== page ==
Grant Period: Over one year
Historian Manu Devadevan’s primary focus of research into the Manteswamy tradition of Karnataka is a critical examination of how a tradition hailing from a sixteenth century saint (Manteswamy), and kept alive by the Neelagaras (traditional singers of the Manteswamy epic), has been historically constructed and represented. Mr Devadevan’s observations around the publication of H.S. Shivaprakash’s 1991 Kannada play, Manteswamy Kathaprasanga, and its hugely successful stage production, are also key to the research. However, for his own study, he draws attention to the fact that it was not the play’s theatrical success that made it a major cultural event, but its role in bringing to the forefront a sixteenth century saint, Manteswamy, who was, till then, unknown to the intelligentsia of Karnataka. Manteswamy soon came to be heralded as one of the greatest cultural heroes of Karnataka and a ‘Dalit’ revolutionary who rebelled against the oppressive socio-religious forces of his time by establishing a tradition of his own. “As a result,” Mr Devadevan remarks, “the Neelagaras soon became an exciting subject of study and an entire body of writing, interpreting and commenting on the Manteswamy tradition, came into being.”
Although the story of rebellion and its perpetual re-enactment have been written about, Mr Devadevan claims that no attempts have been made to historicise the life and times of Manteswamy. Shivaprakash’s play was followed by other works on the Manteswamy tradition. However, what is intriguing is that most of these articles are by literary critics; no historian, anthropologist or cultural theorist seems to have engaged with the tradition in any capacity. Mr Devadevan also points out that in terms of methodology most studies on the Manteswamy tradition unproblematically apply the Marxist model of class struggle and inevitable revolution. Therefore, the extant studies are, more often than not, historically untenable and methodologically naïve.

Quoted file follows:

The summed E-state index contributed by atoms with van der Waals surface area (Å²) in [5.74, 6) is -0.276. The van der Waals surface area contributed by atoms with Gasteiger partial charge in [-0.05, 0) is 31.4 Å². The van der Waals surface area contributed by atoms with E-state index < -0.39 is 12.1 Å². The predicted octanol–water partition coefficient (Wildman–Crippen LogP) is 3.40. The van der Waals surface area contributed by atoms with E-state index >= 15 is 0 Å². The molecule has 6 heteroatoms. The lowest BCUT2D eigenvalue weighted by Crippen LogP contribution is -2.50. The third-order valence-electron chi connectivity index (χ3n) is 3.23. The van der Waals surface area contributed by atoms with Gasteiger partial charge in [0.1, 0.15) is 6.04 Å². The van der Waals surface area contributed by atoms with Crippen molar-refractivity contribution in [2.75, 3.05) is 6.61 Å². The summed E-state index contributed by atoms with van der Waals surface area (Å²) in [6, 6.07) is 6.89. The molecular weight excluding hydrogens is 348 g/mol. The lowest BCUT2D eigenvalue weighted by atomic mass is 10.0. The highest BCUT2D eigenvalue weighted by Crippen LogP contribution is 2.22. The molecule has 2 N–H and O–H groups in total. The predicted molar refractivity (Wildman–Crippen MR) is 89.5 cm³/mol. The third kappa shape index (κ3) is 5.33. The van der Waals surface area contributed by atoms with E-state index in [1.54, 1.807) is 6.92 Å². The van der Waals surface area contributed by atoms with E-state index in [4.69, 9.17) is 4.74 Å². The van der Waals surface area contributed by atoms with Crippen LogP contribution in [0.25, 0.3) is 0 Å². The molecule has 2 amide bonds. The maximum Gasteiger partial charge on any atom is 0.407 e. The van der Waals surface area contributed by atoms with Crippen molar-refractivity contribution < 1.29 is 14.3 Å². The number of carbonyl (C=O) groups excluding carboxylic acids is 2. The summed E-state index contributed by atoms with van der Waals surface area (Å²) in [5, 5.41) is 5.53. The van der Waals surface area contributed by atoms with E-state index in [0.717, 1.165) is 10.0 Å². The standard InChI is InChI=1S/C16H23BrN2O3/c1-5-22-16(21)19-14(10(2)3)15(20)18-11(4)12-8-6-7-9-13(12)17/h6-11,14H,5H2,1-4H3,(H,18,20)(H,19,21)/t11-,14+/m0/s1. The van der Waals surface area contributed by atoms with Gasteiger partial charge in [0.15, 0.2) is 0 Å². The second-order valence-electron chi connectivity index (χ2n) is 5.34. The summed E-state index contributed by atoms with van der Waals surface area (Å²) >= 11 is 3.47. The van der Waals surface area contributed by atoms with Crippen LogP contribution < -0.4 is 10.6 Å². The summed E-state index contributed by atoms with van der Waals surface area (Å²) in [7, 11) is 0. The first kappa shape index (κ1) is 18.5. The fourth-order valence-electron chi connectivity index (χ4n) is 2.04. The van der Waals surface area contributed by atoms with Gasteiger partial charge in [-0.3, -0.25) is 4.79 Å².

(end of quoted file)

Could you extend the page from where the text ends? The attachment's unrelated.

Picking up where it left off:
Mr Devadevan’s study has three key objectives. First, it seeks to critically investigate the body of writing that has been generated around the tradition by using primary sources and empirical data to question its historical and methodological premises. Secondly, the research will attempt to provide a historical account of the origins of the tradition in the sixteenth century by eschewing connections drawn between the Manteswamy tradition and the twelfth century vachana movement. Thirdly, the study will argue that the contemporary performative practices of the Neelagaras cannot be accommodated within the sweeping idea of a ritual re-enactment of rebellion. Mr Devadevan’s research will comprise a sustained engagement with texts––inscriptions, sacred texts of various ascetic traditions, oral epics and secondary literature. Extensive fieldwork in Mandya, Mysore and Chamarajnagar districts of south Karnataka, where 34 Neelagara teams perform the Manteswamy narratives, will feed the research into texts. Apart from the Manteswamy epic, which is their magnum opus, the Neelagaras also sing several other epics like Madappa, Bala Nagamma, Chamundi, Basavanna and Neelaveni. The performance of these narratives will help Mr Devadevan contextualise the performance of the Manteswamy epic in the cultural life of the Neelagaras. He also intends to look for points of conjunction and disjuncture between various renditions of the Manteswamy narrative. The study, therefore, will address the spaces and contexts of the performances, its audience, patrons, textual variations and the contingent meanings that textual variations produce. Mr Devadevan’s project engages with the concerns articulated through a thematic like ‘the construction of traditions’ as it also looks at the contemporary practice of the tradition through the Neelagaras. To constitute a dialogue with the existing works, the study will be undertaken in Kannada. The research will lead to the production of a manuscript on the Manteswamy tradition.